Treatment of arthrosis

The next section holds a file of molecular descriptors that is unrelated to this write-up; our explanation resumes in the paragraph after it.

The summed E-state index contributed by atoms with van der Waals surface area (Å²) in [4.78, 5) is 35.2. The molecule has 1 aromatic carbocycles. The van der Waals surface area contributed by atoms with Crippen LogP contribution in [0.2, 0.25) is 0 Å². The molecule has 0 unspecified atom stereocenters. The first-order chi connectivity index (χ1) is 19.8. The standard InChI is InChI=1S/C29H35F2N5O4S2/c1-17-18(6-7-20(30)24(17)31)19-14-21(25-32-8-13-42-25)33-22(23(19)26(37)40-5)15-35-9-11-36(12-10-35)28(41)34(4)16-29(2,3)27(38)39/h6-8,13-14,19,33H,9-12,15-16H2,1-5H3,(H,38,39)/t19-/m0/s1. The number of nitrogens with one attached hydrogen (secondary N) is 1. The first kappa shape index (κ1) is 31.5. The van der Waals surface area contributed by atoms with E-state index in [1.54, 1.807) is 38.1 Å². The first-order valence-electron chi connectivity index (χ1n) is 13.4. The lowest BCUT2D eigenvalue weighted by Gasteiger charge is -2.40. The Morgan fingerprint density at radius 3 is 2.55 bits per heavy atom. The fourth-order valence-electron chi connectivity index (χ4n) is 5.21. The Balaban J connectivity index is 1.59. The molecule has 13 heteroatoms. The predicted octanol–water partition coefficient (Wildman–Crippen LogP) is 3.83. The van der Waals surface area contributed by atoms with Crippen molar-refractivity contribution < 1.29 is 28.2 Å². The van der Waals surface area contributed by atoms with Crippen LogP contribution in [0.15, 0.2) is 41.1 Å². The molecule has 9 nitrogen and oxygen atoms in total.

Arthrosis is the most common joint problem. It causes thinning and fragmentation of the cartilage layer covering the joint and its absorption. This involves joint pain, stiffness, joint swelling and whoever suffers from this degeneration knows that it has a destructive effect on the quality of life. However, with the application of today's therapeutic technologies, pain can be reduced and our patients can return to their previous active lifestyle. If arthrosis affects the knee joint, arthroscopy can be used to cure it. If the degenerative joint disease does not yet reached the stage when prosthetic implantation is needed, we can significantly reduce the complaints of our patients by cleaning the joint. During the cleansing process, the knee joint and its cartilage is thoroughly investigated during an arthroscopic examination, and any splits and/or cartilage parts in the detaching half are removed. With this procedure we will eliminate any entrapments that may cause more serious problems later on. Complaints can be significantly reduced also by refreshing the joint surface combined with other medication treatments, supplemented with PRP treatment. If during the examination an axial deformity is seen in the knee joint, but the joint is not yet in such a bad condition as to require the implantation of the prosthesis, an axial correction surgery can stop further cartilage destruction and eliminate previous complaints. This axis correction surgery is called round knee osteotomy. If the knee pain increases to such an extent that it greatly impairs the quality of life, there may be no other way to improve joint status and reduce pain, but only to remove the patient's joints and replace them with an artificial joint - knee prosthesis. These prostheses have an average life of 15 years, but it is greatly influenced by the lifestyle and weight of the patient.